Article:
We found that health care costs in patients with childhood onset inherited retinal dystrophies were on average ~ 40% higher than in an age- and sex-matched background population and that this was only to some extent explained by larger costs related to eye care. This information is relevant for health authorities when evaluating the cost–benefit of new, often genetically based, therapies addressing IRDs.

Availability of data and materials

The data that support the findings of this study are available from Statistics Denmark (project number 707892) but restrictions apply to the availability of these data, which were used under license for the current study, and so are not publicly available. Data are however available from the authors upon reasonable request and with permission of appropriate legal bodies.


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The authors are grateful for the establishment of The Danish Registry for the Blind and Partially Sighted Children in the 1970-ties and the many who have contributed to the data available in the registry over the years as well as the access to comprehensive data on an individual level from the national Danish registries at Statistics Denmark.

Financial support

The authors are grateful for a generous grant from Øjenforeningen [Fight for Sight, Denmark] that made this study possible. Øjenforeningen was able to finance the study through a donation from Novartis. Only the authors are responsible for the content in the article.


The study was funded by a grant from Øjenforeningen (Fight for Sight Denmark).

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The authors made substantial contributions to the conception (LK, MlC, JK) or design of the work (RI, LK, MlC, JK); or the acquisition (LK, AR, KRN) analysis (JK, RI), or interpretation of data (all authors); or have drafted the work (LK) or substantively revised it (all authors). All authors have approved the submitted version (and any substantially modified version that involves the author's contribution to the study); and have agreed both to be personally accountable for the author's own contributions and to ensure that questions related to the accuracy or integrity of any part of the work, even ones in which the author was not personally involved, are appropriately investigated, resolved, and the resolution documented in the literature.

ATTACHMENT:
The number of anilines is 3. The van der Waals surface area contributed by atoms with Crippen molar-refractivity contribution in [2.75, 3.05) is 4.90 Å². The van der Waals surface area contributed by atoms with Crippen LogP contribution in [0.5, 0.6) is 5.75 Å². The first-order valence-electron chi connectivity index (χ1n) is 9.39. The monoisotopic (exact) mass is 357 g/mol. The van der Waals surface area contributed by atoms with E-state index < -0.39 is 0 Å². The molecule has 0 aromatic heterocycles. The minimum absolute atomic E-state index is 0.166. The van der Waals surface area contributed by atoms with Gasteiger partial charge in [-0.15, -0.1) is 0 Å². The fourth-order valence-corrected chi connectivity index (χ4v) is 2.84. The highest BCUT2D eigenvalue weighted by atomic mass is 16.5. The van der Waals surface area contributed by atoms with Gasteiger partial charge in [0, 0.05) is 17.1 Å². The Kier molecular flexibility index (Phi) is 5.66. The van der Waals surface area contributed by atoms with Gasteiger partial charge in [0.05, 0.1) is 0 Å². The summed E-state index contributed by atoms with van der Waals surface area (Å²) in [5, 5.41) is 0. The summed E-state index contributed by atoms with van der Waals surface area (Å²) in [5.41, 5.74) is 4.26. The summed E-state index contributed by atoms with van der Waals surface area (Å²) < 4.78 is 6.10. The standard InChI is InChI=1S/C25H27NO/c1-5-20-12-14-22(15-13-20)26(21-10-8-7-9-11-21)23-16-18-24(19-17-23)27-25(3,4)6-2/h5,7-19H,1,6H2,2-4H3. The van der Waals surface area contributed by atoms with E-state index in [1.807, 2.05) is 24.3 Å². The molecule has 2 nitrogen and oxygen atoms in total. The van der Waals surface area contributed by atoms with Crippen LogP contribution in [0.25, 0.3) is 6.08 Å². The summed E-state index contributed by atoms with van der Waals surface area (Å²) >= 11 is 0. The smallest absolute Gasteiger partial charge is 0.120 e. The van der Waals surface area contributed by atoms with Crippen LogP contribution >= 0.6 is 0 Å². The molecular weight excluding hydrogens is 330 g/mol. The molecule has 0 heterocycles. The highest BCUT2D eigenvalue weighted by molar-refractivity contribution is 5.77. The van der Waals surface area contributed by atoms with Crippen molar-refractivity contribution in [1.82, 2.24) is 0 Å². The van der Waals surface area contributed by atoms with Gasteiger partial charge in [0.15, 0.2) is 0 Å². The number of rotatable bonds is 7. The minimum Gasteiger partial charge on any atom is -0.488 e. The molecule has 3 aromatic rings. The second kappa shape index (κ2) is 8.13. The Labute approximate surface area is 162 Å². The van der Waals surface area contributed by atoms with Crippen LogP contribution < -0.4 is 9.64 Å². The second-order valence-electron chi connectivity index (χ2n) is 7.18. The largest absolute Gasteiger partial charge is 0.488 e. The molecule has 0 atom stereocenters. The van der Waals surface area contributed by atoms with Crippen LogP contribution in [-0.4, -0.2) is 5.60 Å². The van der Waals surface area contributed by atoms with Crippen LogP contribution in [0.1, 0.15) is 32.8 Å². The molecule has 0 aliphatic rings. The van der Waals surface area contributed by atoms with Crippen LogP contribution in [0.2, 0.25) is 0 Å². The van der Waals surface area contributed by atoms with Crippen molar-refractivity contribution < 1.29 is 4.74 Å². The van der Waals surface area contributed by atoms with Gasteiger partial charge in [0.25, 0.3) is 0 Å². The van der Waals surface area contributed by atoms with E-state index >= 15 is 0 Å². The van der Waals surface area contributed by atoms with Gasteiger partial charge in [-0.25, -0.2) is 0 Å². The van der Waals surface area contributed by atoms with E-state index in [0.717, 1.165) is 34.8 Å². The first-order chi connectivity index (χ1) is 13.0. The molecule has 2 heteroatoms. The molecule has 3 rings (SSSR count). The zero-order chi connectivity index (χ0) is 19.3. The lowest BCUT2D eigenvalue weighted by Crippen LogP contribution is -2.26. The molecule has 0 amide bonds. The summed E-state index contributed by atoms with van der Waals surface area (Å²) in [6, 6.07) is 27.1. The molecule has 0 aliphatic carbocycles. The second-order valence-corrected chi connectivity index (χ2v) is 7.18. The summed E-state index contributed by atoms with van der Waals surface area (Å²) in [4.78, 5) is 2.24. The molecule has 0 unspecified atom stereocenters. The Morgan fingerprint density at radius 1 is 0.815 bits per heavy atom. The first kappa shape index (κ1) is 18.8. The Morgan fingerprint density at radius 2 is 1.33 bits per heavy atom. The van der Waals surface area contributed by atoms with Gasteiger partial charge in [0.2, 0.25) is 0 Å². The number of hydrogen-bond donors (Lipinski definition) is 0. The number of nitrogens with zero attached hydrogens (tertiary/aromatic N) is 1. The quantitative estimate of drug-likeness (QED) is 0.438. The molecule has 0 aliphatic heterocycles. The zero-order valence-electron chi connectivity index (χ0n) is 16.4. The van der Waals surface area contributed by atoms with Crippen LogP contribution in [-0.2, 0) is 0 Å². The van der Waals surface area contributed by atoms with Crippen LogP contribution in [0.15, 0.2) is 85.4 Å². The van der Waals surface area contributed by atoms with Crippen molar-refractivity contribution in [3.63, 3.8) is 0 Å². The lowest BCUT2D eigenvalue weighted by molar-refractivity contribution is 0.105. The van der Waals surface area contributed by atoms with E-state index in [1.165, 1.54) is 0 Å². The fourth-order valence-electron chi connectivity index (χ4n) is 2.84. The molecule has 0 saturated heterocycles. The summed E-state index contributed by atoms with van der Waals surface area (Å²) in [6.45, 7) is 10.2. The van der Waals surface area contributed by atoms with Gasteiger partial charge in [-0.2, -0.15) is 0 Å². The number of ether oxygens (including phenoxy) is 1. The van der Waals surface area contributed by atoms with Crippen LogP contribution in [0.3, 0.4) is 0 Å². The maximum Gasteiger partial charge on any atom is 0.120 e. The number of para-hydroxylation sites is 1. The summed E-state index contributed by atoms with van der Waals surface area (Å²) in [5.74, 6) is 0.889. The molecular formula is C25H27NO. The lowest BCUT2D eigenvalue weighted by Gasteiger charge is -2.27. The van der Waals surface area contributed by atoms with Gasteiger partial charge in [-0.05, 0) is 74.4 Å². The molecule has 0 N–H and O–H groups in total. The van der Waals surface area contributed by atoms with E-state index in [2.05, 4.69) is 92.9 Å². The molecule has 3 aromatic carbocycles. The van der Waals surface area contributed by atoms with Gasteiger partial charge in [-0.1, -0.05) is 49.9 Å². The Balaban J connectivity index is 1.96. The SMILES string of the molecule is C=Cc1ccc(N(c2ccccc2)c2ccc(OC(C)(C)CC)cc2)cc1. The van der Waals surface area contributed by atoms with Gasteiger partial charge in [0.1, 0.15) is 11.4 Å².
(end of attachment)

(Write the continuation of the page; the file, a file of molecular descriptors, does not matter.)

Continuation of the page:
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Correspondence to Line Kessel.

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The study was approved by the Danish Patient Safety Authority (reference number 31–1521-148). As the study did not include contact with patients, ethical board review was not required according to Danish law (Law on Medical Ethics Committee §14, Sect. 2). The study followed the tenets of the Helsinki Declaration.

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Kessel, L., Kjellberg, J., Ibsen, R. et al. Longitudinal analysis of health care costs in patients with childhood onset inherited retinal dystrophies compared to healthy controls. BMC Ophthalmol 22, 466 (2022).